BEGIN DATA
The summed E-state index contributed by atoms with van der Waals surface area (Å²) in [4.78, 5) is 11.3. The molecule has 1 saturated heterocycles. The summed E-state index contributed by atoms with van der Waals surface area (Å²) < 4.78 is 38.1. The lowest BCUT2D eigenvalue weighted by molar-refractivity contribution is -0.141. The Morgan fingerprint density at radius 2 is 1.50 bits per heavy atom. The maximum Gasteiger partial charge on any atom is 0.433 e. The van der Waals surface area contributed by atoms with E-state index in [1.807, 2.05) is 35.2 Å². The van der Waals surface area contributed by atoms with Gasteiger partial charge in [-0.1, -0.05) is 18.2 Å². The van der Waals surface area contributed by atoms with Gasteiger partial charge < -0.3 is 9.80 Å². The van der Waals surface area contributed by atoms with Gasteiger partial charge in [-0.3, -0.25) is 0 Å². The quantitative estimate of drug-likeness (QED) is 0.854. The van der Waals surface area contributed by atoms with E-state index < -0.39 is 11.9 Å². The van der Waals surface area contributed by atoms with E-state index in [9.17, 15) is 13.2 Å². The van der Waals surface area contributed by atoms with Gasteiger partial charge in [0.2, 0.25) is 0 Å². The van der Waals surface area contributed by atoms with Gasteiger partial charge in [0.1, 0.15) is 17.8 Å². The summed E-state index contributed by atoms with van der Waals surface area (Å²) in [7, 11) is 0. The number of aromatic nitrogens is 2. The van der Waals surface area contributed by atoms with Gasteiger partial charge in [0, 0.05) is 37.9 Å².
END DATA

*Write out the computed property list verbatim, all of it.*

The summed E-state index contributed by atoms with van der Waals surface area (Å²) in [4.78, 5) is 11.3. The molecule has 1 saturated heterocycles. The summed E-state index contributed by atoms with van der Waals surface area (Å²) < 4.78 is 38.1. The lowest BCUT2D eigenvalue weighted by molar-refractivity contribution is -0.141. The Morgan fingerprint density at radius 2 is 1.50 bits per heavy atom. The maximum Gasteiger partial charge on any atom is 0.433 e. The van der Waals surface area contributed by atoms with E-state index in [1.807, 2.05) is 35.2 Å². The van der Waals surface area contributed by atoms with Gasteiger partial charge in [-0.1, -0.05) is 18.2 Å². The van der Waals surface area contributed by atoms with Gasteiger partial charge < -0.3 is 9.80 Å². The van der Waals surface area contributed by atoms with Gasteiger partial charge in [-0.3, -0.25) is 0 Å². The quantitative estimate of drug-likeness (QED) is 0.854. The van der Waals surface area contributed by atoms with E-state index < -0.39 is 11.9 Å². The van der Waals surface area contributed by atoms with E-state index in [9.17, 15) is 13.2 Å². The van der Waals surface area contributed by atoms with Gasteiger partial charge in [0.2, 0.25) is 0 Å². The van der Waals surface area contributed by atoms with Gasteiger partial charge in [0.1, 0.15) is 17.8 Å². The summed E-state index contributed by atoms with van der Waals surface area (Å²) in [7, 11) is 0. The number of aromatic nitrogens is 2. The van der Waals surface area contributed by atoms with Gasteiger partial charge in [0, 0.05) is 37.9 Å².